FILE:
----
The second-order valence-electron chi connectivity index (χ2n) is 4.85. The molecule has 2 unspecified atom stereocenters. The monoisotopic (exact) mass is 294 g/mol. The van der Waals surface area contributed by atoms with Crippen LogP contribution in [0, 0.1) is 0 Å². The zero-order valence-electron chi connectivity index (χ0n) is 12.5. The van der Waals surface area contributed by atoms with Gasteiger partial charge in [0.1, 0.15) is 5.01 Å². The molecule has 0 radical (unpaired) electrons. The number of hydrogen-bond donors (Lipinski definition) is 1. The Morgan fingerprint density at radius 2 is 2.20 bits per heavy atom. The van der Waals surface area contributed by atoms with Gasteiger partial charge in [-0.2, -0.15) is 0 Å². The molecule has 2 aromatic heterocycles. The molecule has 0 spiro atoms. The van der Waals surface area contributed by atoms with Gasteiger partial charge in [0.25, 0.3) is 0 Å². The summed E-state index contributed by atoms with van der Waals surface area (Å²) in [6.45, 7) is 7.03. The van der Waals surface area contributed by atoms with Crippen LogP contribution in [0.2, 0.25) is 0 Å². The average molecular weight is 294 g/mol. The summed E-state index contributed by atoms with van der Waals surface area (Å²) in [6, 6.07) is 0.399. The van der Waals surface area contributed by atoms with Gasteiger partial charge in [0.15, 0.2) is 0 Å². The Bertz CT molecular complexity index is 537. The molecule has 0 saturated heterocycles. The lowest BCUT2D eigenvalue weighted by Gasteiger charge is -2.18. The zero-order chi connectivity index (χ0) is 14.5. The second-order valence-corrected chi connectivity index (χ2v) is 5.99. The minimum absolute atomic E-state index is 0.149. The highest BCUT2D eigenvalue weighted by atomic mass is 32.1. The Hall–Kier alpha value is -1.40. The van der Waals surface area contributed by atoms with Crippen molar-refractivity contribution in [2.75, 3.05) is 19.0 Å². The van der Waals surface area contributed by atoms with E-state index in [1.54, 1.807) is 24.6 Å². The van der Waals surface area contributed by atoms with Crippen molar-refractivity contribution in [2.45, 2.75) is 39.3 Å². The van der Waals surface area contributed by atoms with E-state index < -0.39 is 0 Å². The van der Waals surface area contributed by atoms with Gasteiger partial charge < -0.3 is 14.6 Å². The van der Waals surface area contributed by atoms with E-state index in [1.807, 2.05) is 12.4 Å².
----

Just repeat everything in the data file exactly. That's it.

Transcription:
The second-order valence-electron chi connectivity index (χ2n) is 4.85. The molecule has 2 unspecified atom stereocenters. The monoisotopic (exact) mass is 294 g/mol. The van der Waals surface area contributed by atoms with Crippen LogP contribution in [0, 0.1) is 0 Å². The zero-order valence-electron chi connectivity index (χ0n) is 12.5. The van der Waals surface area contributed by atoms with Gasteiger partial charge in [0.1, 0.15) is 5.01 Å². The molecule has 0 radical (unpaired) electrons. The number of hydrogen-bond donors (Lipinski definition) is 1. The Morgan fingerprint density at radius 2 is 2.20 bits per heavy atom. The van der Waals surface area contributed by atoms with Gasteiger partial charge in [-0.2, -0.15) is 0 Å². The molecule has 2 aromatic heterocycles. The molecule has 0 spiro atoms. The van der Waals surface area contributed by atoms with Gasteiger partial charge in [0.25, 0.3) is 0 Å². The summed E-state index contributed by atoms with van der Waals surface area (Å²) in [6.45, 7) is 7.03. The van der Waals surface area contributed by atoms with Crippen LogP contribution in [0.2, 0.25) is 0 Å². The average molecular weight is 294 g/mol. The summed E-state index contributed by atoms with van der Waals surface area (Å²) in [6, 6.07) is 0.399. The van der Waals surface area contributed by atoms with Gasteiger partial charge in [0.15, 0.2) is 0 Å². The Bertz CT molecular complexity index is 537. The molecule has 0 saturated heterocycles. The lowest BCUT2D eigenvalue weighted by Gasteiger charge is -2.18. The zero-order chi connectivity index (χ0) is 14.5. The second-order valence-corrected chi connectivity index (χ2v) is 5.99. The minimum absolute atomic E-state index is 0.149. The highest BCUT2D eigenvalue weighted by atomic mass is 32.1. The Hall–Kier alpha value is -1.40. The van der Waals surface area contributed by atoms with Crippen molar-refractivity contribution in [2.75, 3.05) is 19.0 Å². The van der Waals surface area contributed by atoms with E-state index in [1.54, 1.807) is 24.6 Å². The van der Waals surface area contributed by atoms with Crippen molar-refractivity contribution in [2.45, 2.75) is 39.3 Å². The van der Waals surface area contributed by atoms with E-state index < -0.39 is 0 Å². The van der Waals surface area contributed by atoms with Gasteiger partial charge < -0.3 is 14.6 Å². The van der Waals surface area contributed by atoms with E-state index in [1.807, 2.05) is 12.4 Å².